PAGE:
The Cumberland Coal Fields - continued
ward, down the George's Creek. This vein has been opened by the Piedmont Coal and Iron Company, and proves to be equal in quality to the Big Vein, and in the southern portion of the basin lies in such a way as to be easily mined. Lastly, the "Six Foot Vein," which lies 160 feet below the "Four Foot Vein," and is above water level in the lower part of the valley only. This vein is now successfully mined at the New Reading opening, at Westernport. These two lower veins, though smaller in size than the "Big Vein," have a much greater acreage, as but little of either vein has been cut away by erosion. At present the abundant supply contained in the large vein is so easy of access and can be so cheaply mined, that these smaller veins have not received the share of attention which they eventually will. Several new openings other than those mentioned are now being made in these smaller veins, with very encouraging prospects.
The total acreage of coal land in this field is 44,132. Of this, 17,300 acres contain the large "Fourteen Foot Vein," and of course all contain the two smaller veins. Besides these, which are the working veins, there are numerous other small veins, throughout the entire depth of the coal measure; these veins are from six inches to three feet in thickness; they have never received any attention from mining companies or experts, and we are not able to say what may be their actual value in workable coal. The coal of this field is so well and favorably known by consumers and dealers generally, that we deem any discussion as to its merits unnecessary. For the information, however, of any one to whom the appearance and properties of this coal is not familiar, we will say that it is a free burning bituminous coal, containing on an average 75 per cent, of fixed carbon. It is free from injurious impurities and with very little slate or earthy particles. At the end of this article will be found a table copied from Senate Document, No. 3S6, of Twenty-eighth Congress, first session, which is the report of a Committee of Naval Officers and Engineers which was appointed by the United States Government, to test, by actual experiment, the relative value for forge and steam genera ting purposes of all the different kinds of coal found in this country and in England. This committee in their report, rate Cumberland Coal (in general average) to be the best coal for steam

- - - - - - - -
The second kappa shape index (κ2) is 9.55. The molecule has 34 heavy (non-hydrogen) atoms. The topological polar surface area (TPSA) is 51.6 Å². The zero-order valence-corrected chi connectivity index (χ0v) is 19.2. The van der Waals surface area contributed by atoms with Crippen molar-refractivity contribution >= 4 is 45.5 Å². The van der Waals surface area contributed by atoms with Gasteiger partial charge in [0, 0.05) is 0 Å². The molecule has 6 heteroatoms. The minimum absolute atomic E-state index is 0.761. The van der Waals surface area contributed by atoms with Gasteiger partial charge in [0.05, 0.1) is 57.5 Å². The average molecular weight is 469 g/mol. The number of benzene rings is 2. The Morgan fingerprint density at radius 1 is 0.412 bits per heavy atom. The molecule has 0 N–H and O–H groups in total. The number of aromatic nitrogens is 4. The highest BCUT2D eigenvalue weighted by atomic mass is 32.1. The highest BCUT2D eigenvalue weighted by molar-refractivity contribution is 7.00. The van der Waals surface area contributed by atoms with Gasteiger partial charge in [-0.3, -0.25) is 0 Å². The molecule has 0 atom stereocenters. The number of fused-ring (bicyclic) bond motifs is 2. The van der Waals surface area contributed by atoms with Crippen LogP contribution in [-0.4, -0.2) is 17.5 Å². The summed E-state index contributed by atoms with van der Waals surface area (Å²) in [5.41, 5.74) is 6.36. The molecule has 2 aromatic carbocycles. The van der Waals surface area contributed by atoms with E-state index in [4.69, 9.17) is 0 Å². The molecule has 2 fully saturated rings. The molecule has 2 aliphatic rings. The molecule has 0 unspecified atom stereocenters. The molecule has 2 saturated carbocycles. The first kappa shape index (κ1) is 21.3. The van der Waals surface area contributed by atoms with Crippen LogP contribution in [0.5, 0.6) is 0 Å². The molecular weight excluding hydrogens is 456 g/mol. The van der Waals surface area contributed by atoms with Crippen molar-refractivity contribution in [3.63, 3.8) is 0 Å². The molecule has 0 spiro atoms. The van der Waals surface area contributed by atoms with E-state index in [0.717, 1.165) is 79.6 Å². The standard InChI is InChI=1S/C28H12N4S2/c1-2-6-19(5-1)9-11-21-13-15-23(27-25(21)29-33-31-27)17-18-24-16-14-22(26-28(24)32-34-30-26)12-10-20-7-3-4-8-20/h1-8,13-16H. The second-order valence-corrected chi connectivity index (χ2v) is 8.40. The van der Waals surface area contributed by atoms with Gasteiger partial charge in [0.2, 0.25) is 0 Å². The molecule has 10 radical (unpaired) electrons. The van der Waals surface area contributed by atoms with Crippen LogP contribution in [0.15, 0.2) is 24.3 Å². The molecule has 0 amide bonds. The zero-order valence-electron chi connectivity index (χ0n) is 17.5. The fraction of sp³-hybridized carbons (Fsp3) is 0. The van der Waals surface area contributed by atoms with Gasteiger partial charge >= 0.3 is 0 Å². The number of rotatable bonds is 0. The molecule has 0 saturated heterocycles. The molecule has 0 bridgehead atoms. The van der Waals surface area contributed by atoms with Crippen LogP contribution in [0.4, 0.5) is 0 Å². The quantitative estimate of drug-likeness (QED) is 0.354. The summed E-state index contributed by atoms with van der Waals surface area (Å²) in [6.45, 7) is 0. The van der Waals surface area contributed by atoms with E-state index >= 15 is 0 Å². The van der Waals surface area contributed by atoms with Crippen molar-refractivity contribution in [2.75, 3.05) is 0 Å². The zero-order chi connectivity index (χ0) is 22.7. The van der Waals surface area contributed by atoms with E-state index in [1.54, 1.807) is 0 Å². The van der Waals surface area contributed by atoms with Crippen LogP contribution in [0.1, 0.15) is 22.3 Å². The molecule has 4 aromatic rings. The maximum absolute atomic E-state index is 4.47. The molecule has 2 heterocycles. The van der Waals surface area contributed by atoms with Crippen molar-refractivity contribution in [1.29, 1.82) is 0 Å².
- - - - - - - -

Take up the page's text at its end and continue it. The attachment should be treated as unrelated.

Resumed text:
Allegany County Public Library
21 x 14 cms
Board of Trade of the City of Cumberland
Mines and mineral resources, Maryland, Cumberland
Cumberland, Md., 1870s